Clause 4a in Israel’s Citizenship Law provides an opportunity for 20,000 Jerusalemites to obtain citizenship, and an additional 7,000 every year henceforth if this significant increase in the percentage of East Jerusalem citizens goes ahead. This will have a great impact on the identity and status of the Palestinian community in East Jerusalem.
If Israel grants citizenship to so many Palestinian Jerusalemites, it will strengthen the state’s claim of sovereignty over the occupied city. The problem for the Palestinians, of course, is the Israeli occupation, not the question of citizenship. Having more Jerusalemites with Israeli citizenship will reduce even further the possibility of East Jerusalem being the capital of an independent state of Palestine.
Since 1967, Israel’s control over Jerusalem has been based on the inferior status of the Palestinians in it, as residents, not citizens. In the past decade, petitions to the Supreme Court have forced the government to deal with citizenship requests. Three years ago, the Netanyahu government reduced a third of the population of Jerusalemites by shrinking the municipal border, stifling planning in Palestinian neighbourhoods, and increasing the number of demolitions of their homes.
Despite all of the Israeli policies to expel Palestinians from Jerusalem, the Palestinians remain determined to stay in their city. They may be weak and persecuted, but they have enough steadfastness to force the Israeli authorities to grant them their rights.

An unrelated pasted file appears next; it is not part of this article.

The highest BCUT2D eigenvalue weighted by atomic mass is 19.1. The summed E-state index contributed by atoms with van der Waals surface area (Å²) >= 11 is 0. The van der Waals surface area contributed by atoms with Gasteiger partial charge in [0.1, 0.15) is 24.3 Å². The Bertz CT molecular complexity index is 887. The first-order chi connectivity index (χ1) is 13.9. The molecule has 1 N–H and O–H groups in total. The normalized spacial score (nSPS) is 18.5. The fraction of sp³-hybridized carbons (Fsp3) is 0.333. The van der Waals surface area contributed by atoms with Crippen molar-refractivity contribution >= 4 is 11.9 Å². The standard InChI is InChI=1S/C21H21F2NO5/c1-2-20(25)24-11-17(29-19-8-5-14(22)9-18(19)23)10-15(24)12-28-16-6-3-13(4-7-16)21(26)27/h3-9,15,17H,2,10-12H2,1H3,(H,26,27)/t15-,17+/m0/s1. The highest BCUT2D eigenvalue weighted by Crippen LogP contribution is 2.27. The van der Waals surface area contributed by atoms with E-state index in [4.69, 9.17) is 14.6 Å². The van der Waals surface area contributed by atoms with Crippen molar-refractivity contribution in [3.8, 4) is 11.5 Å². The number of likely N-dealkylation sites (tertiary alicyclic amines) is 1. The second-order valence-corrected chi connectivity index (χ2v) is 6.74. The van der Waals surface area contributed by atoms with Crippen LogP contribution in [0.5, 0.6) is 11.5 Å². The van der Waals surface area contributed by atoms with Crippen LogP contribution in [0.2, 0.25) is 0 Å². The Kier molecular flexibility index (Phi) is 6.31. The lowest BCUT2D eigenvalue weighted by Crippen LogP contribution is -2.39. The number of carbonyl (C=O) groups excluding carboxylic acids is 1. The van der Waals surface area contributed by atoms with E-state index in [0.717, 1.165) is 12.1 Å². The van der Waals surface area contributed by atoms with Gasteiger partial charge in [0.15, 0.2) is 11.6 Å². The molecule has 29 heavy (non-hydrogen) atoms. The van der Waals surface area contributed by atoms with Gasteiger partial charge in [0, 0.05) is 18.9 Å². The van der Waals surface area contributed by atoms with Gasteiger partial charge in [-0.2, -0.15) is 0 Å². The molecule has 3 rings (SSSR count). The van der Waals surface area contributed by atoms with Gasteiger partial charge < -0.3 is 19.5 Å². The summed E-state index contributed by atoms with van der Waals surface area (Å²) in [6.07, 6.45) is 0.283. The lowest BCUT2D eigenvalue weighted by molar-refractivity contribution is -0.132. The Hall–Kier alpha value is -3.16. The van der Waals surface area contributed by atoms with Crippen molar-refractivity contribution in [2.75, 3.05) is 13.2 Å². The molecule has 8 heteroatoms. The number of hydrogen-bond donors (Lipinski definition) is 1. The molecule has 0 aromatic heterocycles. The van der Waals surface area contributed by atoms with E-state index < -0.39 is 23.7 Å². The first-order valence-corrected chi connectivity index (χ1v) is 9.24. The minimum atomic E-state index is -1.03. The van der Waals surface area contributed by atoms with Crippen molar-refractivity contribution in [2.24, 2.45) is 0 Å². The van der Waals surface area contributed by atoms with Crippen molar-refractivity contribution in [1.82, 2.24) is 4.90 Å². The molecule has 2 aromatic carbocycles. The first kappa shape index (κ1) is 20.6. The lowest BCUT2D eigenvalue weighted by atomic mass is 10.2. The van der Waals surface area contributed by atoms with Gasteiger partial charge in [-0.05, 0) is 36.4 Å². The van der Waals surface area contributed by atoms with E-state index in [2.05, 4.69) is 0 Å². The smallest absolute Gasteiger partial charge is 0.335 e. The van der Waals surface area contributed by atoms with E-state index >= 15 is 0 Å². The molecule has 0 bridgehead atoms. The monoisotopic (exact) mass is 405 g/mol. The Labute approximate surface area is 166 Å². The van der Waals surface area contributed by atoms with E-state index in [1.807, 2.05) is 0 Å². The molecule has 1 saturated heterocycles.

However, this is only part of the picture. There are also those in East Jerusalem who deny the legitimacy of the Israeli government and oppose citizenship because the right-wing in Israel sees Palestinian citizenship as evidence of the “unity of Jerusalem” but does not give all residents the same rights as the Jewish population.
The citizenship issue will not change the right-wing policy which is based on inequality in Jerusalem as elsewhere. Hence, it will not threaten the Israeli occupation, which is reassuring for right-wing Israelis.
Naturalisation in its current form serves the logic of Israeli sovereignty throughout occupied Jerusalem and contradicts the idea of demographic separation that characterises the Zionist left-wing. There are fears that the Jewish majority in the city will be at risk, which is a racist position that implies the arbitrary suppression of the Palestinians.
Israel has opted for the policy of occupation and apartheid towards Jerusalemites, after the failure of the two-state solution. Supporters of the state justify this at the expense of the basic rights of the Palestinian Jerusalemites. If the latter are fed up with waiting for a state of Palestine and want to see what they can achieve on an individual basis with Israeli citizenship, who is to argue?
The Jerusalemites have the right to live a “normal” life and be respected by the Israeli authorities, as well as have the freedom to choose the means to achieve their goals, even if they live under constant persecution. However, the reality is that they should be allowed to do so without having to submit to Israeli citizenship plans that serve a malicious settler-colonial occupation rather than the rights of the people.
The views expressed in this article belong to the author and do not necessarily reflect the editorial policy of Middle East Monitor.